• federal workers and contractors
  • food aid
  • housing assistance
  • Native American health and social services
  • the Temporary Assistance for Needy Families program
  • disaster recovery programs
  • farm assistance
  • small business and home loans
  • EPA permitting
  • federal parks
  • the IRS
  • public safety, including domestic violence prevention
  • the federal courts
  • immigration law enforcement

Click here to access and share this newly updated list.

NC Budget and Tax Center

Federal government shutdown affecting housing access

The partial federal government shutdown is worsening the documented affordable housing challenge across North Carolina by disrupting the systems that provide housing support and assistance in various forms to families across the country and state.

Most directly, the partial government shutdown has affected the operations of Housing and Urban Development programs, with 95 percent of personnel furloughed, and the ability of the agency to renew contracts for project-based rental assistance. Nationwide, this project-based rental assistance goes to private landlords and fills the gap for more than 1 million households living on low incomes who pay rent and for whom the rental assistance fills the gap from that amount up to the contract rent.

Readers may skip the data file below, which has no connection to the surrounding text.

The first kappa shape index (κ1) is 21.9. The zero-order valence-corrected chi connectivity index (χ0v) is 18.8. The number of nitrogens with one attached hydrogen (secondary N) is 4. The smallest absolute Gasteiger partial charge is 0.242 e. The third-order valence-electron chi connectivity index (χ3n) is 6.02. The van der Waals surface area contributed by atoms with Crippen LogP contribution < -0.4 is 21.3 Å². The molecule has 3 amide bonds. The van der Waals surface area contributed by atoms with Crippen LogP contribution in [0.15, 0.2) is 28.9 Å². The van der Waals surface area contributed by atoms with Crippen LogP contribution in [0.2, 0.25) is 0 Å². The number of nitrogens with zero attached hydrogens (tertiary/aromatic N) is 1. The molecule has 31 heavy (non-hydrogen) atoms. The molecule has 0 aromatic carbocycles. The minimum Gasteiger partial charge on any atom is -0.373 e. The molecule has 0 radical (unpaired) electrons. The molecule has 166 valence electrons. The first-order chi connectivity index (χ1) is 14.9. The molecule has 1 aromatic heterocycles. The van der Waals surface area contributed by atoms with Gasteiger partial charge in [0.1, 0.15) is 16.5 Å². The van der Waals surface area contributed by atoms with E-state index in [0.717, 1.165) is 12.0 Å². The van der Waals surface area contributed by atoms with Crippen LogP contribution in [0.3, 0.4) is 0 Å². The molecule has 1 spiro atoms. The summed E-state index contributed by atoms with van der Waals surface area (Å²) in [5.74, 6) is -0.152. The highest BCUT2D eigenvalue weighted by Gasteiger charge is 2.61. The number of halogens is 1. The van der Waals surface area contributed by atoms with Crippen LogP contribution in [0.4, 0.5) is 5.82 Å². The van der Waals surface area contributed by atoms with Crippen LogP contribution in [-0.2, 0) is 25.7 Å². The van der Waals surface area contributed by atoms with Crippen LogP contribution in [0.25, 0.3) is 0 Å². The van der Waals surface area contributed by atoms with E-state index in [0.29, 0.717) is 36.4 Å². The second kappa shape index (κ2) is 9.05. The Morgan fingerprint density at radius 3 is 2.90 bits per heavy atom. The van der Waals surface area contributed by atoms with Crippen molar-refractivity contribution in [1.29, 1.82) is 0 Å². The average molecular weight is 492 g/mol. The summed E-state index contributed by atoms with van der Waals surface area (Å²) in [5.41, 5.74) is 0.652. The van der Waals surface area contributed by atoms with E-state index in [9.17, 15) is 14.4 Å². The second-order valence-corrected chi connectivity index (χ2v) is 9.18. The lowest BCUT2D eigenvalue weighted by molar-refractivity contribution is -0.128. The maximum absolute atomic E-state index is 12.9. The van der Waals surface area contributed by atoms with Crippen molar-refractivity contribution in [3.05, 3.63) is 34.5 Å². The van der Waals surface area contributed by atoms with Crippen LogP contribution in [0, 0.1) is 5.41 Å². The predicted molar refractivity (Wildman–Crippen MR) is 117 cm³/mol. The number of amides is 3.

In North Carolina, an estimated 118 contracts have expired or will expire through February, affecting the availability of early 2,000 units statewide. The map below provides a view of the counties where these contracts are currently at risk because of the shutdown.

Click here for an interactive version of this map. 

Read more

NC Budget and Tax Center

Report: Corporations are stiffing North Carolina on $373 million in state taxes

We all know that rich shareholders and global corporations find ways to avoid paying their fair share in taxes, often through complex accounting schemes that boggle the mind. That’s why everyone should take heed of a new report showing that a few tweaks to North Carolina’s corporate tax code could stop global companies from dodging an estimated $373 million in state tax obligations.

It turns out that state leaders can ensure that companies pay the proper amount of taxes on income generated from business conducted in their jurisdictions, but existing tax codes at the state level often allow loopholes for smart corporate tax lawyers to exploit. Corporations often use accounting sleights of hand to move income around within the United States and to offshore tax havens, regardless of where the sales and production that created that income took place.